Chelsea Green Publishing

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Food prices are set to explode, so start your garden now!

I’m all for renewable energy, but we’re facing a critical shortage of food in the coming years as the world’s population continues to increase while there is less arable land, dramatically higher fertilizer prices, and shifting agricultural zones due to climate change. In this climate, it is madness to use our good land and fertilizer to grow corn for our gas tanks. I would rather see these giant tracts of agribusiness land divided up into smaller farms where real people can improve the soil and grow food (for themselves or the rest of us). Therefore, I am opposed to the ongoing ethanol subsidy being discussed in Congress, and I am in favor of smaller-scale, locally grown foods. The best local foods are the ones grown at home, and if you are not gardening on your patio, rooftop, walkway, doorstep or balcony (yes, you can grow food there), then now is a great time to get started. If it’s too cold outside, then use this winter to read, learn, and plan so that you can hit the ground running and have a successful garden in the spring. The International Food Policy Research Institute (IFPRI) just released a report in which they forecast that corn prices could double in the coming years with rice prices not far behind (increasing 31.2%) as rice starts to be substituted as animal feedstock, etc. The group mainly blames ethanol and climate change for the coming increases. But I’m sorry to say that I disagree with this group’s conclusions, because as far as I can see, they are not factoring in some much bigger sources of impact upon food prices: the coming peaks in the production of oil, phosphorus, copper, and a number of other commodities. A scarcity of one of these alone would drive food prices dramatically higher, but the fact that demand will shortly exceed supply for all of them is truly frightening. The entire economy and food web depends upon their affordability and availability, and we’ve done precious little to prepare or transition from this dependence. Does anyone still believe that industrial-scale agriculture can weather these storms and keep food prices anywhere close to where they are now? Let me tell you, if grain prices in 2-3 years from now are only 2-3 times higher than now, that will have triggered food riots all over the world between now and then, but it will still be a bargain. This could get much worse, so get set for a bumpy ride. And grow or produce as much of your own food as you can, wherever you live, so you can save your pennies for whatever else cannot be obtained as easily or affordably. I always hope I’m wrong, but I believe the days of cheap food are nearly over.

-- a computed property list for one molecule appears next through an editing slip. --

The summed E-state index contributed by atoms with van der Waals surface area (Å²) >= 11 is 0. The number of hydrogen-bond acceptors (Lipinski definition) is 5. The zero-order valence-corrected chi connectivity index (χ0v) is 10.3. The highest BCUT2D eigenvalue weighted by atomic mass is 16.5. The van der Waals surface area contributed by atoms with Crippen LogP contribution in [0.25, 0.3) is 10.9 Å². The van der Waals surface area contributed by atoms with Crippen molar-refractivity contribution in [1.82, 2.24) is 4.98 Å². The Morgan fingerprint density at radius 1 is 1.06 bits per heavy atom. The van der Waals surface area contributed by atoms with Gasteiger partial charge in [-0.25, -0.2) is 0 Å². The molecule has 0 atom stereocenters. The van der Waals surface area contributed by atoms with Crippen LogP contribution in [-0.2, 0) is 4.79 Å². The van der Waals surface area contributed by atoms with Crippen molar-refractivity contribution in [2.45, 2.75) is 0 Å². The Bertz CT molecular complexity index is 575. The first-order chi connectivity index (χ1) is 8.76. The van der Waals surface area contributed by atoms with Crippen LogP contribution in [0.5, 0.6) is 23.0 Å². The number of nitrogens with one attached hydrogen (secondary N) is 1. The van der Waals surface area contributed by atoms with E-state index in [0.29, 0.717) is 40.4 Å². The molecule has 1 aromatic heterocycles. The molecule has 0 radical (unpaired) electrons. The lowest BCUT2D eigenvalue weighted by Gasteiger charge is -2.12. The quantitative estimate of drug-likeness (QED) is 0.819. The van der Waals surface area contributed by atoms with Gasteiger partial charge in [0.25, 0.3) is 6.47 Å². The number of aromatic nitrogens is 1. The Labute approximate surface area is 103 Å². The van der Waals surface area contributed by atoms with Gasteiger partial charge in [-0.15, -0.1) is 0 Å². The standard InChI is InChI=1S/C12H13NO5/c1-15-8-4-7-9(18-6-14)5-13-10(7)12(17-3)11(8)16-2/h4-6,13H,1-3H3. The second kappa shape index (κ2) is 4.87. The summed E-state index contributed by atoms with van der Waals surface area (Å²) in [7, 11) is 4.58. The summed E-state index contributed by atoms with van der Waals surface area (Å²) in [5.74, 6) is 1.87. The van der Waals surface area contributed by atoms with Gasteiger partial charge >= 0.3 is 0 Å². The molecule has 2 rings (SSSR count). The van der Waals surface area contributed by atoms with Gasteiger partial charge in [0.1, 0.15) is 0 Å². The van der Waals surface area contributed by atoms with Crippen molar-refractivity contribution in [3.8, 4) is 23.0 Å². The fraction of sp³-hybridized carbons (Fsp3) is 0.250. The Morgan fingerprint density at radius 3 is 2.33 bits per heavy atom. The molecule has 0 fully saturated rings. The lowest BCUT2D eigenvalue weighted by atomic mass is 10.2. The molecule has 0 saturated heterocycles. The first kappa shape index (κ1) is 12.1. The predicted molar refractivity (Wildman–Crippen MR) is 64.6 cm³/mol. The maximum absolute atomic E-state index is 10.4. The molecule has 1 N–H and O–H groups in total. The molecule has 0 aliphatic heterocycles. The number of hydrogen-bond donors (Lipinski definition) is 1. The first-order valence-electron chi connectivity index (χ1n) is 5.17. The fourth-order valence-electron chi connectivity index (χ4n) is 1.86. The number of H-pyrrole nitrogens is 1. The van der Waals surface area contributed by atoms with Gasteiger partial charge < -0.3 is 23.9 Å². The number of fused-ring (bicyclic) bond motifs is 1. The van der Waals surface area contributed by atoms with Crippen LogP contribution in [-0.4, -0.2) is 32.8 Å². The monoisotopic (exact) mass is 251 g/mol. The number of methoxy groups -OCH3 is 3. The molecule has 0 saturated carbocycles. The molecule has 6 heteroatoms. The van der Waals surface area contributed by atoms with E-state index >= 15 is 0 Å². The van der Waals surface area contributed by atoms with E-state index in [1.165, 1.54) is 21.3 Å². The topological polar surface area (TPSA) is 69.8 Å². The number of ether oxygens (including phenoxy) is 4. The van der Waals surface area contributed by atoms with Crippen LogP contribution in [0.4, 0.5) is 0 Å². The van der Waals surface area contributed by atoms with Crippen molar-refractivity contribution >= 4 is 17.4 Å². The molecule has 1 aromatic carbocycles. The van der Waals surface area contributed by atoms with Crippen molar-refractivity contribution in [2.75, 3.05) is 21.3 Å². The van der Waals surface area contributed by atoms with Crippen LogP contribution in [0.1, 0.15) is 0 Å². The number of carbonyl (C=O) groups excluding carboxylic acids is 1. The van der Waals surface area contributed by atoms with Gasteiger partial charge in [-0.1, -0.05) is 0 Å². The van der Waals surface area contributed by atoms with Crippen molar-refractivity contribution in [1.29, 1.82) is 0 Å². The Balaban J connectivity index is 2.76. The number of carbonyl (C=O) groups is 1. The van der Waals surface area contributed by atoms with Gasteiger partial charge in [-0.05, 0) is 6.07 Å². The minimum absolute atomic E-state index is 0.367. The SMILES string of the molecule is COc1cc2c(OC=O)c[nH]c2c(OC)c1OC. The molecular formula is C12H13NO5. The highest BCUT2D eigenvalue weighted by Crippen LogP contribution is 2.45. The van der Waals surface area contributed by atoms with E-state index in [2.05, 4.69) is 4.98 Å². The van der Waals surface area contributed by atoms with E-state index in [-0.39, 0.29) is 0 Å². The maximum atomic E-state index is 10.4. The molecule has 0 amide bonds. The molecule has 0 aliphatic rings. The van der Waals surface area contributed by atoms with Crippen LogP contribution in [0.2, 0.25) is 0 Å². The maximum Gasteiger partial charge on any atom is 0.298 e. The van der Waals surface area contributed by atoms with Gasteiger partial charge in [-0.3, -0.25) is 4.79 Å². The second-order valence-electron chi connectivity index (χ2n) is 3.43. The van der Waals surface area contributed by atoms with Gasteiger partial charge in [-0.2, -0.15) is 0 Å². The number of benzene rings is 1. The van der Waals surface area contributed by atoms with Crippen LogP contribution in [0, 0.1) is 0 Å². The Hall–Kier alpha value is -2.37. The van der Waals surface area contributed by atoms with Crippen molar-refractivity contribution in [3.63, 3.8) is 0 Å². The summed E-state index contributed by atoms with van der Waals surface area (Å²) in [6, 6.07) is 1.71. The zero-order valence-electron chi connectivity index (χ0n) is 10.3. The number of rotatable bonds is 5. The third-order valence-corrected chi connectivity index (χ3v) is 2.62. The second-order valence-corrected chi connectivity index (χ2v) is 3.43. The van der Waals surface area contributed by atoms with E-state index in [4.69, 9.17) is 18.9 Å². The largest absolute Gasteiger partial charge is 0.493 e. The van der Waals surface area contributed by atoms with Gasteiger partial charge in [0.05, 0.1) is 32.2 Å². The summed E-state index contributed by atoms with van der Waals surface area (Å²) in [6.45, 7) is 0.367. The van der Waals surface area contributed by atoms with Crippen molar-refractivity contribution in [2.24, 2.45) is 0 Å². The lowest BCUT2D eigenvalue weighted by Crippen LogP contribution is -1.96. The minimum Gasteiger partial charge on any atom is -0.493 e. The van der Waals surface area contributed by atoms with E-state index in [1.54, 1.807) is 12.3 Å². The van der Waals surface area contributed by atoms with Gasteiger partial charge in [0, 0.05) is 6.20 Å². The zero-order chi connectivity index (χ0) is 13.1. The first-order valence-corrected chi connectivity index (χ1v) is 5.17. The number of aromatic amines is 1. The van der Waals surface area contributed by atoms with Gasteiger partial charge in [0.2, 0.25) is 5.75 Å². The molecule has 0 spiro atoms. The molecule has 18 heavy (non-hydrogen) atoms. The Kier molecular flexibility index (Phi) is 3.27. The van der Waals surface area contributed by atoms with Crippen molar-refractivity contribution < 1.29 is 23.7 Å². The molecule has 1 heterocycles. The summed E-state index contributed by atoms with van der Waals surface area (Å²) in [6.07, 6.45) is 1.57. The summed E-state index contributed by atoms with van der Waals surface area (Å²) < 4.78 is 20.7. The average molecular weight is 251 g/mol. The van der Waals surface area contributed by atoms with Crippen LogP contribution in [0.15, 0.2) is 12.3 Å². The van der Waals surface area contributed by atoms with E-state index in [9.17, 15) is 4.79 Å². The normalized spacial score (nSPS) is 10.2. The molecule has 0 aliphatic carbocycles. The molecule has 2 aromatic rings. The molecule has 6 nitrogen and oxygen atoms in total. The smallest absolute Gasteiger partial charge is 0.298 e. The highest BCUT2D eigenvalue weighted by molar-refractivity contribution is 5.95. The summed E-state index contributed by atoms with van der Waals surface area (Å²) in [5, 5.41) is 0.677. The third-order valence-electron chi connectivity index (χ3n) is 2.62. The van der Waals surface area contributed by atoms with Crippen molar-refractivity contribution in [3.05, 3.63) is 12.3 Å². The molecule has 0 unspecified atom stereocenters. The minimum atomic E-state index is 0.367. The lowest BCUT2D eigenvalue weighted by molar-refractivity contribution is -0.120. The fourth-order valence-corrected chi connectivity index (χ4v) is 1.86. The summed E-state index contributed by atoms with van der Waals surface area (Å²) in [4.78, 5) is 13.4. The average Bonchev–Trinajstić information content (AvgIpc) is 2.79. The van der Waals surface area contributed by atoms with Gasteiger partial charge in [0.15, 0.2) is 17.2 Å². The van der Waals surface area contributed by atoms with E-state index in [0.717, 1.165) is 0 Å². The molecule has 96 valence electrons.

Furniture from Mycelium

The house is filled with the earthy smell of mushrooms cooking. It’s not a welcome-to-winter soup simmering or a ragout thickening; I’m baking a little mushroom footstool in the oven. That’s not all that’s baking in that house, you may be thinking… Read more: Read More..

Roasted Squash Soup (Recipe)

Roasted Squash Soup This recipe makes some delicious squash soup, which is a healthy way to keep yourself warm as the evenings turn cool. If you like a creamy, herby, or spicy soup, there are some flavor variations included below. I recommend using a sweet, dense-fleshed winter squash such as butternut, buttercup, or kabocha. Alternatively, […] Read More..

Grameen is installing 1000 solar home systems a day…in rural Bangladesh!

In one of the poorest countries on the planet a renewable energy service company is installing one thousand solar home systems – a day. Not in its capital or busy urban centers, but where 80 percent of the population lives – in rural Bangladesh. The company, Grameen Shakti, literally translates as rural energy. By the […] Read More..

Long Orange Firecrackers

In our home garden, we just picked carrots this week. From one raised bed, my kids unearthed an armload of long orange firecrackers. Picking carrots, potatoes, and root/tuber vegetables is such a satisfying harvest. There is something special about bringing up buried treasure: you’re never quite sure what is hidden until you pull it out […] Read More..

Some Sick Chickens and Eggs in Your Food Supply

The U.S. government is attempting to cut the jobs of 1,000 poultry inspectors to save $85 million per year. The new plan is to have the poultry industry “self inspect” themselves (after all, the same concept worked well with Wall Street, right?). One poultry industry inspector will now be responsible for “inspecting” the dizzying number […] Read More..